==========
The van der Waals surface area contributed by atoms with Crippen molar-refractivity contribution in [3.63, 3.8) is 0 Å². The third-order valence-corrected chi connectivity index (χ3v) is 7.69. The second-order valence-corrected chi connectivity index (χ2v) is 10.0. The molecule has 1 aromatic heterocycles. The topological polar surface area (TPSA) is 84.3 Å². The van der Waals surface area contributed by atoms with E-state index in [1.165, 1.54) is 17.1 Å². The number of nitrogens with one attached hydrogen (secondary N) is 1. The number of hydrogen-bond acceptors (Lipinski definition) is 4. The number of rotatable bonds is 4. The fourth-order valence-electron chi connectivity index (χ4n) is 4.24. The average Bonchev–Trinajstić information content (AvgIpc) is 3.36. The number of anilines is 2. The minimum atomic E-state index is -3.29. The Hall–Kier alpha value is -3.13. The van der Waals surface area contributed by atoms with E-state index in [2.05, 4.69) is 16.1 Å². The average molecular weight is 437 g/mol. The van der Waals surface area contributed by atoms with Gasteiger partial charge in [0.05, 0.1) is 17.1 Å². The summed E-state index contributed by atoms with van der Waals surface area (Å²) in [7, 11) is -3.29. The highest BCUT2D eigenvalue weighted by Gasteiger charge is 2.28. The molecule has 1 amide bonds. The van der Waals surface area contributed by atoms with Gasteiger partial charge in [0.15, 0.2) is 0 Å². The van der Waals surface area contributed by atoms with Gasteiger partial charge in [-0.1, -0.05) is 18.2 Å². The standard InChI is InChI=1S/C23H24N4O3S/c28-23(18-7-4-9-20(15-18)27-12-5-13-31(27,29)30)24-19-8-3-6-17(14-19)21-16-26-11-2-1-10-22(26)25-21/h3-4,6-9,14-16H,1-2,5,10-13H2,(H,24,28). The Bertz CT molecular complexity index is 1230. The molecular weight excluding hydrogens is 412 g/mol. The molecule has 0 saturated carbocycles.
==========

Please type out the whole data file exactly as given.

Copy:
The van der Waals surface area contributed by atoms with Crippen molar-refractivity contribution in [3.63, 3.8) is 0 Å². The third-order valence-corrected chi connectivity index (χ3v) is 7.69. The second-order valence-corrected chi connectivity index (χ2v) is 10.0. The molecule has 1 aromatic heterocycles. The topological polar surface area (TPSA) is 84.3 Å². The van der Waals surface area contributed by atoms with E-state index in [1.165, 1.54) is 17.1 Å². The number of nitrogens with one attached hydrogen (secondary N) is 1. The number of hydrogen-bond acceptors (Lipinski definition) is 4. The number of rotatable bonds is 4. The fourth-order valence-electron chi connectivity index (χ4n) is 4.24. The average Bonchev–Trinajstić information content (AvgIpc) is 3.36. The number of anilines is 2. The minimum atomic E-state index is -3.29. The Hall–Kier alpha value is -3.13. The van der Waals surface area contributed by atoms with E-state index in [2.05, 4.69) is 16.1 Å². The average molecular weight is 437 g/mol. The van der Waals surface area contributed by atoms with Gasteiger partial charge in [0.05, 0.1) is 17.1 Å². The summed E-state index contributed by atoms with van der Waals surface area (Å²) in [7, 11) is -3.29. The highest BCUT2D eigenvalue weighted by Gasteiger charge is 2.28. The molecule has 1 amide bonds. The van der Waals surface area contributed by atoms with Gasteiger partial charge in [0.15, 0.2) is 0 Å². The van der Waals surface area contributed by atoms with Gasteiger partial charge in [-0.1, -0.05) is 18.2 Å². The standard InChI is InChI=1S/C23H24N4O3S/c28-23(18-7-4-9-20(15-18)27-12-5-13-31(27,29)30)24-19-8-3-6-17(14-19)21-16-26-11-2-1-10-22(26)25-21/h3-4,6-9,14-16H,1-2,5,10-13H2,(H,24,28). The Bertz CT molecular complexity index is 1230. The molecular weight excluding hydrogens is 412 g/mol. The molecule has 0 saturated carbocycles.